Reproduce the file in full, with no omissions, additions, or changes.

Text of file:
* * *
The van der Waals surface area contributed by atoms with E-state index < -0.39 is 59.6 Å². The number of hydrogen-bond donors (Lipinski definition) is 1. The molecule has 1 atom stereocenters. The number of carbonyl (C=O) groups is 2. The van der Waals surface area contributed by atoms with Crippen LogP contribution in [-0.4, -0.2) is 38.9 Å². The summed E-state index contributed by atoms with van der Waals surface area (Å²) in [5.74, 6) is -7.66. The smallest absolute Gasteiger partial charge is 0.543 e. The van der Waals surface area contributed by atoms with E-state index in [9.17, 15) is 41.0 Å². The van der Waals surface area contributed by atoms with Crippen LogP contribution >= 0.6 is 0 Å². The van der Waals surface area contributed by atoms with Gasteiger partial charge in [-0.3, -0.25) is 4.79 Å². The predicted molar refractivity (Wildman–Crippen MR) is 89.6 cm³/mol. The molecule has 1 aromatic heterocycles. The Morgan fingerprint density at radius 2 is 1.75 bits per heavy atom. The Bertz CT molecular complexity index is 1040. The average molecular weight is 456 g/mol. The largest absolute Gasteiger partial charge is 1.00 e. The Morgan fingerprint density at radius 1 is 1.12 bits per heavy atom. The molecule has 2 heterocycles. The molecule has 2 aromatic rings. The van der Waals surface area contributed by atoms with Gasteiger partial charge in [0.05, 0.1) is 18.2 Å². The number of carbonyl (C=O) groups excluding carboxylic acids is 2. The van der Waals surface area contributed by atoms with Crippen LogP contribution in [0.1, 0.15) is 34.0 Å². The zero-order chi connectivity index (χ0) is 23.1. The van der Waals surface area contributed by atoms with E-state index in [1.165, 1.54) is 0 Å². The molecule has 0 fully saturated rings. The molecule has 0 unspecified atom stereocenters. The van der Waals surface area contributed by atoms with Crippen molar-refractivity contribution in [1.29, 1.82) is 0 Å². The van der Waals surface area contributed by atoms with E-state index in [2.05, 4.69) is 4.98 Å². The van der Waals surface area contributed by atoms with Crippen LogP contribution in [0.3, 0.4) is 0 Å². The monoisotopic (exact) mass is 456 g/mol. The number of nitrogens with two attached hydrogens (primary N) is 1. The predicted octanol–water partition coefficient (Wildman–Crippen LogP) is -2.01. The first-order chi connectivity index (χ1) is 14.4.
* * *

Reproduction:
The van der Waals surface area contributed by atoms with E-state index < -0.39 is 59.6 Å². The number of hydrogen-bond donors (Lipinski definition) is 1. The molecule has 1 atom stereocenters. The number of carbonyl (C=O) groups is 2. The van der Waals surface area contributed by atoms with Crippen LogP contribution in [-0.4, -0.2) is 38.9 Å². The summed E-state index contributed by atoms with van der Waals surface area (Å²) in [5.74, 6) is -7.66. The smallest absolute Gasteiger partial charge is 0.543 e. The van der Waals surface area contributed by atoms with E-state index in [9.17, 15) is 41.0 Å². The van der Waals surface area contributed by atoms with Crippen LogP contribution >= 0.6 is 0 Å². The van der Waals surface area contributed by atoms with Gasteiger partial charge in [-0.3, -0.25) is 4.79 Å². The predicted molar refractivity (Wildman–Crippen MR) is 89.6 cm³/mol. The molecule has 1 aromatic heterocycles. The Morgan fingerprint density at radius 2 is 1.75 bits per heavy atom. The Bertz CT molecular complexity index is 1040. The average molecular weight is 456 g/mol. The largest absolute Gasteiger partial charge is 1.00 e. The Morgan fingerprint density at radius 1 is 1.12 bits per heavy atom. The molecule has 2 heterocycles. The molecule has 2 aromatic rings. The van der Waals surface area contributed by atoms with Gasteiger partial charge in [0.05, 0.1) is 18.2 Å². The number of carbonyl (C=O) groups excluding carboxylic acids is 2. The van der Waals surface area contributed by atoms with Crippen LogP contribution in [0.1, 0.15) is 34.0 Å². The zero-order chi connectivity index (χ0) is 23.1. The van der Waals surface area contributed by atoms with E-state index in [1.165, 1.54) is 0 Å². The molecule has 0 fully saturated rings. The molecule has 0 unspecified atom stereocenters. The van der Waals surface area contributed by atoms with Crippen molar-refractivity contribution in [1.29, 1.82) is 0 Å². The van der Waals surface area contributed by atoms with E-state index in [2.05, 4.69) is 4.98 Å². The van der Waals surface area contributed by atoms with Crippen LogP contribution in [0.3, 0.4) is 0 Å². The monoisotopic (exact) mass is 456 g/mol. The number of nitrogens with two attached hydrogens (primary N) is 1. The predicted octanol–water partition coefficient (Wildman–Crippen LogP) is -2.01. The first-order chi connectivity index (χ1) is 14.4.